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Flowers and assorted mooncakes sit atop a napkin with black swirls.
Assorted mooncakes from Kitsby.
Kitsby Dessert Bar

Where to Find Magnificent Mooncakes for Mid-Autumn Festival in NYC

From the traditional to the inventive, fillings include lotus seed paste, brown buttered corn, and mung bean with pork

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Assorted mooncakes from Kitsby.
| Kitsby Dessert Bar

The end of the autumn harvest has arrived. It’s celebrated as the Mid-Autumn Festival in China, Chuseok in Korea, Tsukimi in Japan, and Tet Trung Thu in Vietnam. It’s believed that the moon shines the brightest and appears the fullest on this holiday, which falls on the 15th day of the eighth month of the lunar calendar. This year, it’s Saturday, September 10.

In homage to the celestial body, mooncakes are traditionally eaten and gifted among friends and families — only after bakers have sweat it out in the kitchen to make this labor-intensive treat. The classic Chinese lotus seed mooncake, for instance, requires a multi-step process: cooking the lotus seed paste (which in and of itself involves soaking and de-stemming lotus seeds, blending, and cooking them down to a dense paste), wrapping it in a thick layer of dough, and imprinting the mooncakes using gorgeously patterned molds. But it’s still not over. The mooncakes have to age so that the oils in both the wrapper and filling spread out uniformly while the pressed design and soft consistency of the paste remains intact, says Mogan Anthony, co-owner of pastry shop Lady Wong in the East Village.

Below, find 12 New York bakeries doling out mooncakes — from the traditional to the inventive — this year.

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Note: Restaurants on this map are listed geographically.

Bibble & Sip

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Founder Gary Chan’s upscale bakery often features colorful animal shapes, and he’s not disappointing his fans this Mid-Autumn Festival. Each box ($78) contains nine whimsical mooncakes. Assorted fillings include matcha-infused roasted sweet potato and black sesame walnut that’s molded into the shape of a green lion; sweet potato milk tea and brown sugar mochi formed into a black cat; and vanilla sweet potato custard with salted egg cream. Place an order via email ⁣⁣to info.bibbleandsip@gmail.com with a pick-up time.

Fingers hold a green lion-shaped pastry.
The green lion mooncake from Bibble & Sip.
Bibble & Sip

Taipan Bakery

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Taipan Bakery offers the rare-in-New-York Hong Kong-style snow skin mooncake that’s similar to mochi ice cream: Cold glutinous rice wrapper surrounds white lotus seed, green tea, and black bean pastes. The bakery opened in 1990 with birthday and wedding cakes, and expanded with mooncakes and everyday pastries at both Flushing and Chinatown branches.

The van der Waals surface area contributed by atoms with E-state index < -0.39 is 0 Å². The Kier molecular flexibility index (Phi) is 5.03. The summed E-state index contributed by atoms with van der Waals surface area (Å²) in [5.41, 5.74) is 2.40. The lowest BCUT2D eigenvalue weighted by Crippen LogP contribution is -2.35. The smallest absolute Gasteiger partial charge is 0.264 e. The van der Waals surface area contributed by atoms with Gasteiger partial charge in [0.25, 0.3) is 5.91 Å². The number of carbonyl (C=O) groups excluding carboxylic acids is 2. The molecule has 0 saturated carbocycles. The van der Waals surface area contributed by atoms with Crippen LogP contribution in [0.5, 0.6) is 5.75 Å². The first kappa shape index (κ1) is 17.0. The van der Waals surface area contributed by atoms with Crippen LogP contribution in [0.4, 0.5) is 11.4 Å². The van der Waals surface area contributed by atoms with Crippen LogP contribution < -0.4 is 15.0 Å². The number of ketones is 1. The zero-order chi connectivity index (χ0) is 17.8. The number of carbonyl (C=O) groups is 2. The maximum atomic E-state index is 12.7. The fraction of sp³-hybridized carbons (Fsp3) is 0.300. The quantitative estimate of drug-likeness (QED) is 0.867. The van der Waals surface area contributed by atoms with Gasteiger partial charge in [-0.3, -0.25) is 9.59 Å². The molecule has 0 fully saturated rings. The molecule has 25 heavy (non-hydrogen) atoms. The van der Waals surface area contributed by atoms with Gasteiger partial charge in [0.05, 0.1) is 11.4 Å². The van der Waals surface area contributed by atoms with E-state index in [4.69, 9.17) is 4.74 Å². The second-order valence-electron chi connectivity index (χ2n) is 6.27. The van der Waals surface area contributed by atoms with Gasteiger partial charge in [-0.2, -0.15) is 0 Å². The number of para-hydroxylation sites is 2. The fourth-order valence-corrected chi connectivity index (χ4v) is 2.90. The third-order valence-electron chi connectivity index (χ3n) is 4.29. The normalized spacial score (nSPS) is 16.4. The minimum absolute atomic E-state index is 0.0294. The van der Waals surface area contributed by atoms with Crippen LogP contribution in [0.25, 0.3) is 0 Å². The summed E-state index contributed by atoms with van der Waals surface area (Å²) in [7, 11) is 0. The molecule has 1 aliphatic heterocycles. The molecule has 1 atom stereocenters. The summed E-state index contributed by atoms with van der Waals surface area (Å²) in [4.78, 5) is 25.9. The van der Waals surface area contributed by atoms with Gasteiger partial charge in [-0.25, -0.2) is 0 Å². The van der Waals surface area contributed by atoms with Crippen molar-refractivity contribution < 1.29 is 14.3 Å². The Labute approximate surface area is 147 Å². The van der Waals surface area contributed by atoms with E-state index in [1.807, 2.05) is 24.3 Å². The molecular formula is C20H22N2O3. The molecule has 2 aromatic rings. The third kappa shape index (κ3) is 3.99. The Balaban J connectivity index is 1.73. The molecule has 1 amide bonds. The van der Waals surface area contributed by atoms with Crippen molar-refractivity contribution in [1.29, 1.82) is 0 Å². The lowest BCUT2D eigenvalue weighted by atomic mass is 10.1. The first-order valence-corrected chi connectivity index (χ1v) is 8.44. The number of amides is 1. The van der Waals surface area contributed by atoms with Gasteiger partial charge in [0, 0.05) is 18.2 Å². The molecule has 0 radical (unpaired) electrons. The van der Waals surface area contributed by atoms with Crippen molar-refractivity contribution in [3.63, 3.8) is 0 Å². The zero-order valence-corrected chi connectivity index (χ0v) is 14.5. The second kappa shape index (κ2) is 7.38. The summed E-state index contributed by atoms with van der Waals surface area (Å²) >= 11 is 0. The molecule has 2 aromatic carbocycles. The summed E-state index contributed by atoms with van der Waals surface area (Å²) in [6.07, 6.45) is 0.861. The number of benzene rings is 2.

A yellow mooncake sits atop a golden case.
A single mooncake from Taipan Bakery.
Taipan Bakery

Mr. Tu Bakery Inc

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Mr. Tu has been churning out classics like taro buns, lemon rolls, and sponge cakes for more than ten years. For the holiday, the mooncakes come in 17 flavors like pineapple cake, taro, red bean, and green tea in a box of 12 or singles for around $3 each, an employee tells Eater.

Minamoto Kitchoan

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When Tokyo-based K. Minamoto isn’t cultivating Muscat of Alexandria grapes at its own farm in Japan, it’s concocting confectionary arts like a single cherry in clear jello. For the holiday, it’s extending its artistic touch to its Japanese-style mooncakes. A large gift box contains two kinds of mooncakes (red bean with black sesame or white bean with chestnuts), bunny-shaped bean cakes, and apple jellies. 

Three plates containing mooncakes, bunny-shaped pastries, and an apple jelly sit on a red surface.
Mooncakes, bunny-shaped pastries, and an apple jelly from K. Minamoto.
K. Minamoto

Fay Da Bakery

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In 1991, founder Han Chou brought his baking chops in Taiwan to Manhattan, and eventually to over 10 locations from Flushing to Maspeth, where he’s fed the Chinese communities pastry favorites like curry beef puffs and sesame balls. Fay Da is now selling an exciting assortment of mooncakes: Large and mini sets include durian lava, white lotus seed and egg yolk, jujube and walnut. They can be shipped nationwide.

Four colorful mooncakes have fillings oozing out: yellow custard, orange, green matcha, and yellow durian.
The lava collection with custard, orange, matcha, and durian fillings.
Fay Da Bakery

Yeh's Bakery